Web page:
Has it really been almost a month since my last post!?? Yargh! Things have been hectic adjusting to a heavier teaching load, winterizing the house, celebrating Ruby's birthday, organizing UNI's Focus the Nation events, plus coordinating Thanksgiving and Christmas festivities! I've still got to write the test for Native American Rhetoric & Literature, but the papers for my writing courses are done and I am just waiting on portfolios.
In the meantime, I have been moving slowly on my sustinability article for Writing the Earth. While much of it is a trimmed-down chapter from my dissertation, I am contextualizing it in critical takes on sustainability like Luke's (2005) critique that "for ecological debates [sustianability] is now being used, and perhaps abused, in webs of questions to refocus national economic prosperity as well as reposition present-day cultural identity in a corporate material culture of more efficient, but still unsustainable, consumption" (228). I just wish he wouldn't mince words...
Still, how might we reconcile this with being post-human or cyborg? If we are and have been contiguous or co-terminus with our technologies, can we keep those technologies and still remain sustainable? We can't simply glorify the web and computer technology without also recognizing the systems of briefly containing bio-hazards and dumping them on Third World and developing nations. While these technologies are affordances for first world capital, communication, and social organization that sometimes spills over to those privileged people in developing nations or that sometimes is harnessed by people living within what we would call less technological systems (remember Sting's posing with the Yanomami to save the rain forests?), it seems to me that it is more often an affordance for cancer, poverty, and ecological devastation among the least privileged of our species.
Ulrich Beck (1995) might argue that the market will work itself out here since I raise here a pretty classic example of distributing away the poisoned cake. But how many have died or been diseased since Beck argued this? How many more motherboards are destined to kill those who have little recourse other than to sift through a pile of toxins?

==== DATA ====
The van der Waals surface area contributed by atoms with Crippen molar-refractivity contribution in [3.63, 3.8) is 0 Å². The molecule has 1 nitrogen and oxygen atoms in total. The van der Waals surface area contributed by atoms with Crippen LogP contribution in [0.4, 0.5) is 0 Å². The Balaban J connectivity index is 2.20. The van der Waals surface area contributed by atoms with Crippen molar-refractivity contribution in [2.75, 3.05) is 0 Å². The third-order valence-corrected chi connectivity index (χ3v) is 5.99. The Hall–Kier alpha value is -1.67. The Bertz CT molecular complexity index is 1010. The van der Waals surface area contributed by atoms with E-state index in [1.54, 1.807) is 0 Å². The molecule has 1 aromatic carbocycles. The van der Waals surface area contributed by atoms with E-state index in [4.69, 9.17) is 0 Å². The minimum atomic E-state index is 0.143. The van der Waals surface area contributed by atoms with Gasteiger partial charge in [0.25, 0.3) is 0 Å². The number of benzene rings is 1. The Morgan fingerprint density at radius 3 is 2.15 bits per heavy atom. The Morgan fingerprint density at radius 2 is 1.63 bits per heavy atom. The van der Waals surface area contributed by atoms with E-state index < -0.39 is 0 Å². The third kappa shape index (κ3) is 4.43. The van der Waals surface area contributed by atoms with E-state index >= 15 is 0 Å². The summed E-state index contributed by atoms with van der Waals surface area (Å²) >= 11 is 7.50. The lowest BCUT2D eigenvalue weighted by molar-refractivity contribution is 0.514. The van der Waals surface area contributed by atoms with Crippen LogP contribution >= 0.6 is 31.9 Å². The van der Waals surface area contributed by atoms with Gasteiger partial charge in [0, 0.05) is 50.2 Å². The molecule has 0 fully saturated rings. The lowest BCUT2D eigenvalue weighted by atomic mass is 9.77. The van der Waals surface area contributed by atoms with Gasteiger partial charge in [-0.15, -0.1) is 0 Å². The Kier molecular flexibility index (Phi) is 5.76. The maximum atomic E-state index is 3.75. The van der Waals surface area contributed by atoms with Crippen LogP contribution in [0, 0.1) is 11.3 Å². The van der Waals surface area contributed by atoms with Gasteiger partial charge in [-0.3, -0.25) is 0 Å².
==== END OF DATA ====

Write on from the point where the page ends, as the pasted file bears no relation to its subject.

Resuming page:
Of course, I write this at my Macintosh, knowing that Apple Computers has resisted market pressures to be more green. So, it's not an option to simply resist and say "Well, I'm going to make smarter purchases [or have my University make them for me] and therefore add my two cents to the marketplace in an effort to steer it in a way of my own choosing." I already do that by riding my bike to work, eating local and/or organic foods, conserving energy [passive solar, layering in winter, some wood heat, lower hot water temps, higher freezer temps, etc.], recycling, composting, and a fifteen year-old TV, not to mention other older electronics. Even with all that, I'm not perfect. But then, who is? It's not a matter of being "perfect" according to anyone's standards -- even your own. That's just an awful lot to live up to.
Still, we can do better and I'm trying to understand if there could be a sustainable post-humanity. It may even be the case that there can be no sustainability -- no concept of it at all -- without occupying a post-human position or consciousness. As N. Katherine Hayles argues, simulation is a binary to "nature" and cannot be divorced from it. However, if we follow her in locating the self "neither contracted inside the body nor unproblematically projected outside it, but at the cusp between the beholder and the world" (1995, p. 412), then these vast networks of technology are mere extensions of the body -- just prosthetics that we, in their novelty, use clumsily, just as my two-year-old daughter spills her cup of water on herself or on the table.
These prosthetics are not just cups of water, though. They are far more deadly -- even more deadly than cars and airplanes. Yet anyone can use these prosthetics. Of course anyone can have as many children as they want, too, which has its own impact on sustainability (sorry for the Malthusian interjection...). Like birthrates, though, we can affect them with out resorting to Malthus. We know there are economic and cultural influences on birth choices. Just as women and their partners learn to use their bodies to bear more children or not, what conditions might it take to affect the choices we make about technological prosthetics?